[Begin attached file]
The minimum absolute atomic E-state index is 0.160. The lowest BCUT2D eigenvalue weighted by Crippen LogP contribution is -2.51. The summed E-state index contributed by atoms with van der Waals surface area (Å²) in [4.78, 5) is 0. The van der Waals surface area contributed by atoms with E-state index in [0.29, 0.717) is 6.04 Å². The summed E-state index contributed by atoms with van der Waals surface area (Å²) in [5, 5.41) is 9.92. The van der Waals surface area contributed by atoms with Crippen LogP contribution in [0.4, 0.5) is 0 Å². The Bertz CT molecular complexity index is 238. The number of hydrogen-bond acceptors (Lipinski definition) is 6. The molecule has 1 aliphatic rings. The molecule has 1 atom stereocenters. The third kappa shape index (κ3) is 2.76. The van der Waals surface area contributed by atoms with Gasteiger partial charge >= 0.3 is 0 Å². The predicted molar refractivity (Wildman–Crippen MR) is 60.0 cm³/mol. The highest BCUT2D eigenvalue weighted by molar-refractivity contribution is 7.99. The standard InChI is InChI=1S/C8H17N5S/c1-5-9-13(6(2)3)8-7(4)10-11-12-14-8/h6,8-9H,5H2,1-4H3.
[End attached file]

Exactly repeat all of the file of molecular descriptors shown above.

The minimum absolute atomic E-state index is 0.160. The lowest BCUT2D eigenvalue weighted by Crippen LogP contribution is -2.51. The summed E-state index contributed by atoms with van der Waals surface area (Å²) in [4.78, 5) is 0. The van der Waals surface area contributed by atoms with E-state index in [0.29, 0.717) is 6.04 Å². The summed E-state index contributed by atoms with van der Waals surface area (Å²) in [5, 5.41) is 9.92. The van der Waals surface area contributed by atoms with Crippen LogP contribution in [0.4, 0.5) is 0 Å². The Bertz CT molecular complexity index is 238. The number of hydrogen-bond acceptors (Lipinski definition) is 6. The molecule has 1 aliphatic rings. The molecule has 1 atom stereocenters. The third kappa shape index (κ3) is 2.76. The van der Waals surface area contributed by atoms with Gasteiger partial charge >= 0.3 is 0 Å². The predicted molar refractivity (Wildman–Crippen MR) is 60.0 cm³/mol. The highest BCUT2D eigenvalue weighted by molar-refractivity contribution is 7.99. The standard InChI is InChI=1S/C8H17N5S/c1-5-9-13(6(2)3)8-7(4)10-11-12-14-8/h6,8-9H,5H2,1-4H3.